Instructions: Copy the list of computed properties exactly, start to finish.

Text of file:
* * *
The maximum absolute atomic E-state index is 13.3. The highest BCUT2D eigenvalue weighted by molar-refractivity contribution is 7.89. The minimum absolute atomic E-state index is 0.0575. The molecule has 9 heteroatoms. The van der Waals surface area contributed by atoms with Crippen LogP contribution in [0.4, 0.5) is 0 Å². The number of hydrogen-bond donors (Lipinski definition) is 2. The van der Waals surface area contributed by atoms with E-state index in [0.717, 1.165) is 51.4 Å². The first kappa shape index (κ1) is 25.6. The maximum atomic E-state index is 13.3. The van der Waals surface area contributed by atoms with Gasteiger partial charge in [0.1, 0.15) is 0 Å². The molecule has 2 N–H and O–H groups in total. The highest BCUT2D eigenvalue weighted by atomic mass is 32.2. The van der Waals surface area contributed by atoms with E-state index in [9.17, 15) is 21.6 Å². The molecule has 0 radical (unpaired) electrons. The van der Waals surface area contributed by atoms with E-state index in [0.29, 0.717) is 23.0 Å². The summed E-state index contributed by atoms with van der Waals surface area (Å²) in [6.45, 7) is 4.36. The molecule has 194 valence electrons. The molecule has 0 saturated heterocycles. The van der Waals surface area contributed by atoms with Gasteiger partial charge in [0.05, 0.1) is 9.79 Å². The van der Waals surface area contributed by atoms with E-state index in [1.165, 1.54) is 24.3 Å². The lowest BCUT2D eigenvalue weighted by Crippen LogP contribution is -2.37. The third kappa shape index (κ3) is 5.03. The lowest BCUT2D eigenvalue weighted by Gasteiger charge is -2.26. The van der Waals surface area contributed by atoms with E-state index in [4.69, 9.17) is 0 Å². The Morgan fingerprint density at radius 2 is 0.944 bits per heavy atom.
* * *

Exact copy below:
The maximum absolute atomic E-state index is 13.3. The highest BCUT2D eigenvalue weighted by molar-refractivity contribution is 7.89. The minimum absolute atomic E-state index is 0.0575. The molecule has 9 heteroatoms. The van der Waals surface area contributed by atoms with Crippen LogP contribution in [0.4, 0.5) is 0 Å². The number of hydrogen-bond donors (Lipinski definition) is 2. The van der Waals surface area contributed by atoms with E-state index in [0.717, 1.165) is 51.4 Å². The first kappa shape index (κ1) is 25.6. The maximum atomic E-state index is 13.3. The van der Waals surface area contributed by atoms with Gasteiger partial charge in [0.1, 0.15) is 0 Å². The molecule has 2 N–H and O–H groups in total. The highest BCUT2D eigenvalue weighted by atomic mass is 32.2. The van der Waals surface area contributed by atoms with E-state index in [9.17, 15) is 21.6 Å². The molecule has 0 radical (unpaired) electrons. The van der Waals surface area contributed by atoms with E-state index in [0.29, 0.717) is 23.0 Å². The summed E-state index contributed by atoms with van der Waals surface area (Å²) in [6.45, 7) is 4.36. The molecule has 194 valence electrons. The molecule has 0 saturated heterocycles. The van der Waals surface area contributed by atoms with Gasteiger partial charge in [0.05, 0.1) is 9.79 Å². The van der Waals surface area contributed by atoms with E-state index in [1.165, 1.54) is 24.3 Å². The lowest BCUT2D eigenvalue weighted by Crippen LogP contribution is -2.37. The third kappa shape index (κ3) is 5.03. The lowest BCUT2D eigenvalue weighted by Gasteiger charge is -2.26. The van der Waals surface area contributed by atoms with E-state index in [4.69, 9.17) is 0 Å². The Morgan fingerprint density at radius 2 is 0.944 bits per heavy atom.